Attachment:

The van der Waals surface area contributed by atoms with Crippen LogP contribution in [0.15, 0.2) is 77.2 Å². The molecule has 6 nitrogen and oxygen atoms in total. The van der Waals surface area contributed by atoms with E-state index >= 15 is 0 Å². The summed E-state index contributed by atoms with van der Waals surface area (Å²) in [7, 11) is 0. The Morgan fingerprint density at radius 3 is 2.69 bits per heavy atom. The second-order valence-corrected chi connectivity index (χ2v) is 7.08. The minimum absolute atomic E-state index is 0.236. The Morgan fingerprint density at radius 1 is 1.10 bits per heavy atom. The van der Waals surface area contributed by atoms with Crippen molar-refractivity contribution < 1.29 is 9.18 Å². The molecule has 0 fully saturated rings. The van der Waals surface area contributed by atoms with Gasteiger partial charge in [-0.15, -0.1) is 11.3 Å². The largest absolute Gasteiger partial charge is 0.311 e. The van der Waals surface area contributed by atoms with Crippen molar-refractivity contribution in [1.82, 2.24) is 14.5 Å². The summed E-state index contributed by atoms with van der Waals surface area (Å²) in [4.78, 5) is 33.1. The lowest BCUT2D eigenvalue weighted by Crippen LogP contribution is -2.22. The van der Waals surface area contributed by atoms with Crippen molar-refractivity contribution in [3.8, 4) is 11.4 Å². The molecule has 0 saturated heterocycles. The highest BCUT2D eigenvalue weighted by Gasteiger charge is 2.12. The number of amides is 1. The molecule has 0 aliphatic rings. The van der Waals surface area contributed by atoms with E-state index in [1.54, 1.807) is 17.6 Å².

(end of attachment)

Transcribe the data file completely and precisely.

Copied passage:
The van der Waals surface area contributed by atoms with Crippen LogP contribution in [0.15, 0.2) is 77.2 Å². The molecule has 6 nitrogen and oxygen atoms in total. The van der Waals surface area contributed by atoms with E-state index >= 15 is 0 Å². The summed E-state index contributed by atoms with van der Waals surface area (Å²) in [7, 11) is 0. The Morgan fingerprint density at radius 3 is 2.69 bits per heavy atom. The second-order valence-corrected chi connectivity index (χ2v) is 7.08. The minimum absolute atomic E-state index is 0.236. The Morgan fingerprint density at radius 1 is 1.10 bits per heavy atom. The van der Waals surface area contributed by atoms with Crippen molar-refractivity contribution < 1.29 is 9.18 Å². The molecule has 0 fully saturated rings. The van der Waals surface area contributed by atoms with Gasteiger partial charge in [-0.15, -0.1) is 11.3 Å². The largest absolute Gasteiger partial charge is 0.311 e. The van der Waals surface area contributed by atoms with Crippen molar-refractivity contribution in [1.82, 2.24) is 14.5 Å². The summed E-state index contributed by atoms with van der Waals surface area (Å²) in [4.78, 5) is 33.1. The lowest BCUT2D eigenvalue weighted by Crippen LogP contribution is -2.22. The van der Waals surface area contributed by atoms with Crippen molar-refractivity contribution in [3.8, 4) is 11.4 Å². The molecule has 0 saturated heterocycles. The highest BCUT2D eigenvalue weighted by Gasteiger charge is 2.12. The number of amides is 1. The molecule has 0 aliphatic rings. The van der Waals surface area contributed by atoms with E-state index in [1.54, 1.807) is 17.6 Å².